Often times, addicts who have relapsed will feel guilty about it and will be hesitant to turn to others for help, especially if those people were the ones who got them help in the first place.

You might be frustrated, upset, and even angry when you hear that your loved one has relapsed. But you shouldn't let that stop you from offering to get them the help they need.

You should make an effort to get them help sooner than later. That might mean checking them back into a rehab facility they already attended, or it might mean finding them a different rehab facility that will take a new treatment approach.

Getting an addict help might also be as simple as finding them a local support group that can work with them to get them back on the right track after they've relapsed.

Whatever the case, you shouldn't stop trying to get an addict the help they need. It can sometimes take several treatment attempts before it sticks for good.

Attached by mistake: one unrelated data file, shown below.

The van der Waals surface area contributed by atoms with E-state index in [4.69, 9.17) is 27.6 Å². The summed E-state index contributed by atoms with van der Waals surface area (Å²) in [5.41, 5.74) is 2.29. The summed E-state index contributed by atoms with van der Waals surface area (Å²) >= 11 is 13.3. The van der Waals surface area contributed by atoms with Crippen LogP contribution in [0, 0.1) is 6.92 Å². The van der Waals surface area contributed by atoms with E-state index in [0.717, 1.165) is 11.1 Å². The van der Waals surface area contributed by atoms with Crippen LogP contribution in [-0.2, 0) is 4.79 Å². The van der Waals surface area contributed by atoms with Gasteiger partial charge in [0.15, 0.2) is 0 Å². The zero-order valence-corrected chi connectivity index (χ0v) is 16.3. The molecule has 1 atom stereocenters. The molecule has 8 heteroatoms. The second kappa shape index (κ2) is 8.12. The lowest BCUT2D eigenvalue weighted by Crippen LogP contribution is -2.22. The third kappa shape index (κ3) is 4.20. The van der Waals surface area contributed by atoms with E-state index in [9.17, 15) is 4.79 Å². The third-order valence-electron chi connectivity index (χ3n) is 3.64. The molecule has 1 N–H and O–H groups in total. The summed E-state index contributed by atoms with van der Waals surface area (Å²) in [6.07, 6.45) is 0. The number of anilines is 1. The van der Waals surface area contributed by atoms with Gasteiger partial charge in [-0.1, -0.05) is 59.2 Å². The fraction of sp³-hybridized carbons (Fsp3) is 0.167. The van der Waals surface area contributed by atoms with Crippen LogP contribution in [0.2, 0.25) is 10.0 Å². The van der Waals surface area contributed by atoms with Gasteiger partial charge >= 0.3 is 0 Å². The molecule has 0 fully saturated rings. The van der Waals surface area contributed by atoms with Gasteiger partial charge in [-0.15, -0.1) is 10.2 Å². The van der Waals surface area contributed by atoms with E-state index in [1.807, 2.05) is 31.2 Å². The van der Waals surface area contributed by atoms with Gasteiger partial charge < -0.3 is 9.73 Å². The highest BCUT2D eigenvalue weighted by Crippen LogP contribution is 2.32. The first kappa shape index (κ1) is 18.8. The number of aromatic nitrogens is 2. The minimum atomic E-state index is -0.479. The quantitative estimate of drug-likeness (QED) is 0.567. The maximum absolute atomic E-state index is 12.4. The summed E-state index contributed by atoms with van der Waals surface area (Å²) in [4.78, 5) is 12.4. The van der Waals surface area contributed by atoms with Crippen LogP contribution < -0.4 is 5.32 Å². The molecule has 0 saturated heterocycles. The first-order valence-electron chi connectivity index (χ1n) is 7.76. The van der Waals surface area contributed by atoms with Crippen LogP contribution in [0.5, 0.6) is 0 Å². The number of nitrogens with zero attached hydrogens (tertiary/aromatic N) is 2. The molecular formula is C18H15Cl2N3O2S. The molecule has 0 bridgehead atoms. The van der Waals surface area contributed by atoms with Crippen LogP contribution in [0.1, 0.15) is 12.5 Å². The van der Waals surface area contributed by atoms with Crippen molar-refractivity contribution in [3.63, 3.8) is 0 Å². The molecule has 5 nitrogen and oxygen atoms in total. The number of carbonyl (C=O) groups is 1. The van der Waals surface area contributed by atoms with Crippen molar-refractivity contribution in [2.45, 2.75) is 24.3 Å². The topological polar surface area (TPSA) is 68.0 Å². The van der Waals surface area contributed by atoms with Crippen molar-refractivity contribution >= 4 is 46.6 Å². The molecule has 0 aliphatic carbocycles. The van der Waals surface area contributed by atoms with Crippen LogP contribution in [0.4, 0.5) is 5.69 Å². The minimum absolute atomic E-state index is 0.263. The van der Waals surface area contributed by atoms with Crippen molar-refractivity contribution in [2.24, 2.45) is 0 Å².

Avoid Enabling the Addict

There is a big difference between helping an addict and enabling an addict. Unfortunately, many people are unable to see that they're actually enabling an addict when they try to provide assistance to them.

You might be enabling an addict if you:

  • Make excuses for the addict's behavior to others
  • Provide an addict with money for any reason
  • Deny an addict has a problem
  • Put an addict's needs before your own needs
  • Blame other people for the way an addict is behaving

In many cases, those enabling addicts might feel like they're helping them. But in reality, they're hurting them and making it even harder for them to get the help they so desperately need.